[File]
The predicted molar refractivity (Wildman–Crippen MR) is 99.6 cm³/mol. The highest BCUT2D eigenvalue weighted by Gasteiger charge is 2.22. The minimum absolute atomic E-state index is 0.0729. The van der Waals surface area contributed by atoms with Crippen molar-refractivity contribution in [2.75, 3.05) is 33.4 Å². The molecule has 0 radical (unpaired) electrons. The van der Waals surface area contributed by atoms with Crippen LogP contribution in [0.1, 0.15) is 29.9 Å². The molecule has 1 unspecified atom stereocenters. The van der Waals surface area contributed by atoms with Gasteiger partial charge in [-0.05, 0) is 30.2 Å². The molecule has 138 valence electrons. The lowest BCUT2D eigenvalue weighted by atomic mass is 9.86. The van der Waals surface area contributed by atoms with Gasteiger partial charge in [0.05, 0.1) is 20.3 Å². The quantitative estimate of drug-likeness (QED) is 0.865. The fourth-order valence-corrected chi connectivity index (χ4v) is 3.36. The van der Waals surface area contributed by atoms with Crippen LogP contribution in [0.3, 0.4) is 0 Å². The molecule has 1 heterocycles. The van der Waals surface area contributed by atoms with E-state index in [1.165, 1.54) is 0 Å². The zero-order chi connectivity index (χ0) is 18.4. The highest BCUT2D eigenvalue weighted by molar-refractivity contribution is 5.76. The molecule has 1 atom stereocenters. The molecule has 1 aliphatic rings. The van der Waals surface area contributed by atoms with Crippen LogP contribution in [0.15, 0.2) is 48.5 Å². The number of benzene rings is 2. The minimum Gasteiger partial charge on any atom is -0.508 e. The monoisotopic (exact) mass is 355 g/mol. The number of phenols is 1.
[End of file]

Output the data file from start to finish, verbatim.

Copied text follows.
The predicted molar refractivity (Wildman–Crippen MR) is 99.6 cm³/mol. The highest BCUT2D eigenvalue weighted by Gasteiger charge is 2.22. The minimum absolute atomic E-state index is 0.0729. The van der Waals surface area contributed by atoms with Crippen molar-refractivity contribution in [2.75, 3.05) is 33.4 Å². The molecule has 0 radical (unpaired) electrons. The van der Waals surface area contributed by atoms with Crippen LogP contribution in [0.1, 0.15) is 29.9 Å². The molecule has 1 unspecified atom stereocenters. The van der Waals surface area contributed by atoms with Gasteiger partial charge in [-0.05, 0) is 30.2 Å². The molecule has 138 valence electrons. The lowest BCUT2D eigenvalue weighted by atomic mass is 9.86. The van der Waals surface area contributed by atoms with Gasteiger partial charge in [0.05, 0.1) is 20.3 Å². The quantitative estimate of drug-likeness (QED) is 0.865. The fourth-order valence-corrected chi connectivity index (χ4v) is 3.36. The van der Waals surface area contributed by atoms with Crippen LogP contribution in [0.3, 0.4) is 0 Å². The molecule has 1 heterocycles. The van der Waals surface area contributed by atoms with E-state index in [1.165, 1.54) is 0 Å². The zero-order chi connectivity index (χ0) is 18.4. The highest BCUT2D eigenvalue weighted by molar-refractivity contribution is 5.76. The molecule has 1 atom stereocenters. The molecule has 1 aliphatic rings. The van der Waals surface area contributed by atoms with Crippen LogP contribution in [0.15, 0.2) is 48.5 Å². The number of benzene rings is 2. The minimum Gasteiger partial charge on any atom is -0.508 e. The monoisotopic (exact) mass is 355 g/mol. The number of phenols is 1.